The Data Protection Bill of 2023 has been finalized and is set to be presented in the National Assembly after concluding the consultation process. The main objective of this proposed legislation is to safeguard individuals’ privacy and regulate the collection, storage, processing, usage, and sharing of personal data.
Attorney General and Minister of Legal Affairs, Anil Nandlall, SC, recently highlighted the significance of this bill for Guyana’s development. The government, through the Ministry of Health, is also preparing to implement an Electronic Medical Record (EMR) system and introduce electronic identification cards (e-IDs) in the country.
During his weekly televised programme, ‘Issues in the News,’ on Tuesday evening, the Attorney General expressed disappointment regarding the limited public input received since the consultation period began on April 15.
“We made it available for public input and recommendations from the very individuals who were advocating for such a bill. I regret to say that we did not receive substantial feedback from the public, and now the bill is ready for Parliament,” he stated.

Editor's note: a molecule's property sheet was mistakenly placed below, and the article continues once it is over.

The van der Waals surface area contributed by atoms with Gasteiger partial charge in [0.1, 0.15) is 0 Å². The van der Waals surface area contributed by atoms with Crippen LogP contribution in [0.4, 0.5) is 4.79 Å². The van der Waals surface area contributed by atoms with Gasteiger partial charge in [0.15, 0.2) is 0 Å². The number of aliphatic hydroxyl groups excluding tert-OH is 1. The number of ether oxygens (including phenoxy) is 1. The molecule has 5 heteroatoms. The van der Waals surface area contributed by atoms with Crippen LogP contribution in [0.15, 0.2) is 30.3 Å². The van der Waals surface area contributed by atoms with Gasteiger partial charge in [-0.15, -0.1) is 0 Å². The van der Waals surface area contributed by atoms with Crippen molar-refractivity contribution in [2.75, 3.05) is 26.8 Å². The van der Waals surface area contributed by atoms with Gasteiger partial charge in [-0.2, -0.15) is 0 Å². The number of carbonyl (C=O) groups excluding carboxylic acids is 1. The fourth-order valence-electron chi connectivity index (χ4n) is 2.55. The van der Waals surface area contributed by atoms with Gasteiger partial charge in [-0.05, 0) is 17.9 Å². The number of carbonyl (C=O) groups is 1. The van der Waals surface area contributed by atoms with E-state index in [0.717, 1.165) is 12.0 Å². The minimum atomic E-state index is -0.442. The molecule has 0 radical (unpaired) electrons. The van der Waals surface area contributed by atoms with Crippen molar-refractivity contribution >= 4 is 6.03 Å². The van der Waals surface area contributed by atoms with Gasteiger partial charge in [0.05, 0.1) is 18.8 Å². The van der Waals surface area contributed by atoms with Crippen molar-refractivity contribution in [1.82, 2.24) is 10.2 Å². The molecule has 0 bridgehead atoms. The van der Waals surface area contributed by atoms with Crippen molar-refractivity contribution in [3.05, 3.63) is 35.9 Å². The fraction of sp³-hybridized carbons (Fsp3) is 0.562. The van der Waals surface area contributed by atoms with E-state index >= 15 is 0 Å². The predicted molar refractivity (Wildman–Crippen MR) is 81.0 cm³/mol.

Nonetheless, the Attorney General described the bill as a significant addition to Guyana’s legislative framework.
“These are transformative changes occurring in Guyana, and all of these legislative modifications are intended to align our legal landscape with the developmental agenda we are pursuing,” emphasized the AG.
The implementation of the Electronic Medical Record (EMR) system will enable healthcare professionals to quickly access patients’ records, thereby enhancing patient care and safety within the public health system.
Furthermore, the electronic identification card system will facilitate data capture, validation, storage, transfer, credential management, identity authentication, and verification.
This initiative will position Guyana among the countries with the most advanced electronic identification systems available.
The e-ID card will streamline the management of immigrants entering Guyana and enhance other critical immigration services. Cardholders will undergo fingerprint verification, eliminating the current requirement for proof of address during transactions, particularly at financial institutions.
Upon the enactment of the Data Protection Bill, citizens’ data will receive comprehensive protection, ensuring their privacy and security.